Hearns, 30 years old and weighing 162½ pounds, was a far better fighter against Leonard, 33 and 160, than he had been in recent bouts against Juan Roldan, Iran Barkley and James Kinchen. He showed a warrior's grit as he stood up to Leonard's best punches, and in the process, he at least partly refuted harsh assessments by the news media that he no longer operated with sound legs or firm chin. Although Leonard wobbled him in the fifth round with a right-left combination and then pounded him liberally through the rest of the round, Hearns managed to stay erect even though he appeared to be in deep trouble. In the 12th and final round, Hearns looked shaky again as Leonard landed big blows from all angles. But Hearns weathered Leonard's furious assault and was still on his feet when the fight ended. It was Leonard who hit the deck, twice, during the vigorously fought bout. The referee, Richard Steele, credited Hearns with a knockdown in the third round when Hearns grazed the top of Leonard's head with a right and, as Leonard's back foot slid from under him, gave him a nudge with his gloves - more push, it seemed, than punch - that sent Leonard to the canvas. The knockdown that Hearns scored in the 11th round was real. Two rights by Hearns sent Leonard down. The bout had the ebb and flow of a classic match. Both fighters repeatedly fought back when hurt, taking turns controlling the action.
  • The crowd booed when it was announced that the fight was a draw, as most thought Hearns had won. Most of the reporters scoring at ringside had Hearns slightly ahead, but a significant minority — including the AP and UPI — scored it for Leonard.
  • Neither fighter complained about the decision. Hearns said, "I'm proud of having a draw. It could have gone the other way, so I'm grateful I got a draw." Leonard concurred. "Like Tommy said, we'll leave it to the judges. I accept it," he stated. Years later, Leonard remarked, "Hearns should have gotten the decision. I admit that."
  • Judges Jerry Roth and Dalby Shirley scored the first eleven rounds identically: round one (10-9 Hearns), two (Hearns 10-8), round three (10-8 Hearns), round four (10-9 Leonard), round five (10-8 Leonard), round six (10-9 Hearns), round seven (10-9 Leonard), round eight (10-9 Hearns), round nine (10-9 Leonard), round ten (10-9 Leonard), round eleven (10-8 Hearns). They disagreed on round twelve. Both scored the round for Hearns, but Roth had it 10-9 and Shirley had it 10-8. Judge Tommy Kaczmarek disagreed with his fellow judges on rounds one, two, four, six and seven. He agreed with Roth on the 12th round.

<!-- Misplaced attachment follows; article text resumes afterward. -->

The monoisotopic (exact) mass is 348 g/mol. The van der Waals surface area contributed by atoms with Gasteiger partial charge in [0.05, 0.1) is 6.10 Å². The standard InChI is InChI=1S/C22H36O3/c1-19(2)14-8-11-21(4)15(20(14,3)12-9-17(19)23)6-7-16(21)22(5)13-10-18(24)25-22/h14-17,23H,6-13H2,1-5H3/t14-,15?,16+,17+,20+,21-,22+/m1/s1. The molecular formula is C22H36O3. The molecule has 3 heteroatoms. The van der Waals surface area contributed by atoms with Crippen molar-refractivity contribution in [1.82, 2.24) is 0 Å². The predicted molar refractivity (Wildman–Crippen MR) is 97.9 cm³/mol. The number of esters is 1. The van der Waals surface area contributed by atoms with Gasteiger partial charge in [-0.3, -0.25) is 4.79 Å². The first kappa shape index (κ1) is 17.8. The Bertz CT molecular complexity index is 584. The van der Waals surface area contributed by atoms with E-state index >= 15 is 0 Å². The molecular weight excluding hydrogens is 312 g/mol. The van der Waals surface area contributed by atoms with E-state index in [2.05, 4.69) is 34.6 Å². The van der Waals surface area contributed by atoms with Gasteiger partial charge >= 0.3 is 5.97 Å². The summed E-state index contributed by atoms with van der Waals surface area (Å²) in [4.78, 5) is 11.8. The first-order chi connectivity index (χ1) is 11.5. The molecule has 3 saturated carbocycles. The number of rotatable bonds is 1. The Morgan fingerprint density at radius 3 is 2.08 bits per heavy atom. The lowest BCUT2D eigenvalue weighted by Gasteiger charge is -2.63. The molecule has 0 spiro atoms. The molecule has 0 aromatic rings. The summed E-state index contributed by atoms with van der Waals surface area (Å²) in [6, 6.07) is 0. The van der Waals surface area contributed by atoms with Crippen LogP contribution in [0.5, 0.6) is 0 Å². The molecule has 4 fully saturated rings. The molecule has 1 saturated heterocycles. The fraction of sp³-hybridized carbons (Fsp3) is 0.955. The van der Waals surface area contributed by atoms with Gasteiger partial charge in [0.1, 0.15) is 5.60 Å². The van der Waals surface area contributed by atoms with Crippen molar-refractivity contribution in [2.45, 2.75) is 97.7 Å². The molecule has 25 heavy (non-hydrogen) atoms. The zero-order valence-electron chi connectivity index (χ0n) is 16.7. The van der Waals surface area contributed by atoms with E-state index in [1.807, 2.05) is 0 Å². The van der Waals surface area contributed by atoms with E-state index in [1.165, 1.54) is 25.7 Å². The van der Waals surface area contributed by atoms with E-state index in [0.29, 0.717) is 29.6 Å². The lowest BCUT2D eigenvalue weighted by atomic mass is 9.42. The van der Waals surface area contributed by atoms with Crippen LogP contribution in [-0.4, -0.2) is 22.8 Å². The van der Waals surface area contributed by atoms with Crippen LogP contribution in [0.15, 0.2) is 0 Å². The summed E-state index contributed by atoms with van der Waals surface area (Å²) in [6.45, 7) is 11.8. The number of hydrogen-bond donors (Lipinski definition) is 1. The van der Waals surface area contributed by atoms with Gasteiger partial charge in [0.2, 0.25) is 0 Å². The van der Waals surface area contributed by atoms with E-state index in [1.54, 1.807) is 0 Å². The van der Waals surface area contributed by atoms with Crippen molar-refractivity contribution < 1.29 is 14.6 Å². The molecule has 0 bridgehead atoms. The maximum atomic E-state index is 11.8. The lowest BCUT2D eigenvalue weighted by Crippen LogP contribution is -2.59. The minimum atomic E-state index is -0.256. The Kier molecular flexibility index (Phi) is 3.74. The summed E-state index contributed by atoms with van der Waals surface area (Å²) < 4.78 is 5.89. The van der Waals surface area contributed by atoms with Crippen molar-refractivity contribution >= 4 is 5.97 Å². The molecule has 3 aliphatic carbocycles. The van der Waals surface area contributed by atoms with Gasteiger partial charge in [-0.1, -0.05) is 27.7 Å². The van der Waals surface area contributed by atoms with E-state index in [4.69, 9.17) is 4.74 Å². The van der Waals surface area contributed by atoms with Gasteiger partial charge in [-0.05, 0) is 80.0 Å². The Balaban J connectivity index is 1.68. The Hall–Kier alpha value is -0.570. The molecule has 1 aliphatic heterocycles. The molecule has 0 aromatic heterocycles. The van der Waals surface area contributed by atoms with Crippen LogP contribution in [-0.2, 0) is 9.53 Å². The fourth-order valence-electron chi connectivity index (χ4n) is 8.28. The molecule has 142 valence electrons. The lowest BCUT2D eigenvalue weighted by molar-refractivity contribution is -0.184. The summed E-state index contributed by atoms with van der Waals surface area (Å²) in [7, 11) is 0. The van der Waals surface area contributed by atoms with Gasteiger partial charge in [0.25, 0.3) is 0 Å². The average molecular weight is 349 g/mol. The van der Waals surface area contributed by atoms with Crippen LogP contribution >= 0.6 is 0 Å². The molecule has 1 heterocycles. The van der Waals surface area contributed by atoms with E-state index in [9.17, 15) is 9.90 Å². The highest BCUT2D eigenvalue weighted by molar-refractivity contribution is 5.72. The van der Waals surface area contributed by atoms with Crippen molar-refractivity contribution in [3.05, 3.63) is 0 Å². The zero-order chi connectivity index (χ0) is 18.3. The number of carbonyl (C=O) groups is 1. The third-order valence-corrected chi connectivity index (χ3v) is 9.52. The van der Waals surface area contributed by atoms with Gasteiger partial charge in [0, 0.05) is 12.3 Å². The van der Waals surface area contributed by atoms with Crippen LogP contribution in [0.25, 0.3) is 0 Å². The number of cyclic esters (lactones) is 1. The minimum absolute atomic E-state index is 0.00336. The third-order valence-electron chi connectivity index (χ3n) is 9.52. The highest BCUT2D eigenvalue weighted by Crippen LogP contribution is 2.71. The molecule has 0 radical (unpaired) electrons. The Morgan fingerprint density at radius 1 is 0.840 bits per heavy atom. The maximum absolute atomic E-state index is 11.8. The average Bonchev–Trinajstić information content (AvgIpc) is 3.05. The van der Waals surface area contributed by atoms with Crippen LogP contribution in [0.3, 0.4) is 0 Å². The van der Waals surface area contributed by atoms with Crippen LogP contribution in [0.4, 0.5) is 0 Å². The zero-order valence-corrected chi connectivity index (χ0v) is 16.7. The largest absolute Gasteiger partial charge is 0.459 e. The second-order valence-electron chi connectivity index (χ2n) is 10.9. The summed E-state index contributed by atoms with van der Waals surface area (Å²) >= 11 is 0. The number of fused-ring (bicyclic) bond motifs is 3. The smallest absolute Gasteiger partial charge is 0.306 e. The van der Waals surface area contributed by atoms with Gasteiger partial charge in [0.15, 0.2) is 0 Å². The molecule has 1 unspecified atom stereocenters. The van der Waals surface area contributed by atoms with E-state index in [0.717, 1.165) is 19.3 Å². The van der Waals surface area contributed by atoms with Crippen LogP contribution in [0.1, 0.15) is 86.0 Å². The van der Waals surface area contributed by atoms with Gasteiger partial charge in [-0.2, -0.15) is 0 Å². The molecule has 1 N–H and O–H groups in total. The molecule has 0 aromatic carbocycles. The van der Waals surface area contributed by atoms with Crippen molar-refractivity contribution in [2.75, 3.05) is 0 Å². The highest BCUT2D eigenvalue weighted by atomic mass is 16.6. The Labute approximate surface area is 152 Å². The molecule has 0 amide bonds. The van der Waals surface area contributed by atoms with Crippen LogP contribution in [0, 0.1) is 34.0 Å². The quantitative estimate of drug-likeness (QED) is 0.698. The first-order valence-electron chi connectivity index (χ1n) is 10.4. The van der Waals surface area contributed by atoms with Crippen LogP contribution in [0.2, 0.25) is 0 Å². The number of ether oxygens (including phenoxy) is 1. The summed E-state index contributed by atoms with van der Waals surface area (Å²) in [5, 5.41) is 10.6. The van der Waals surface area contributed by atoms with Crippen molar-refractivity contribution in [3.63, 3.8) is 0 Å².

• Dalby Shirley said he thought Hearns had won the fight and was taken aback when it was announced that he had scored the fight 112-112. "I was kind of surprised it came out a draw, because I did not keep a running total," Shirley said. During an interview with Larry Merchant on HBO, which replayed the fight on June 17, Merchant joked to Shirley that if the judge had been in the stands, he might have booed his own scoring. After the interview, Merchant said he was surprised by his own score. Thinking Hearns had won decisively, Merchant added up his score and discovered that he had Hearns winning by only one point.
  • On July 7, the New York Times reported that Emanuel Steward said he expected Leonard-Hearns III to take place on November 2 at Caesars Palace. "We are tentatively set to go into training for that bout on September 1," Steward was quoted as saying. "But this time Thomas will have parity in the purses paid the fighters." However, Mike Trainer said, "Everybody who has a Thomas Hearns fight signed and sealed for November 2 at Caesars Palace is way ahead of the game." On July 26, it was announced that Leonard would fight Roberto Duran on December 7. "This is a better deal for Ray, because Hearns was seeking parity," Trainer said. "He wanted as much money as Ray." Leonard was guaranteed $15 million, while Duran was guaranteed $7.6 million. After Leonard defeated Duran, he pursued another match with Hearns. However, the two fighters could not agree on a weight limit. Leonard wanted the same weight limit as the second fight, but Hearns said he could no longer make that weight. Trainer said, "Both of them were like-minded in one respect: they wanted to fight each other again."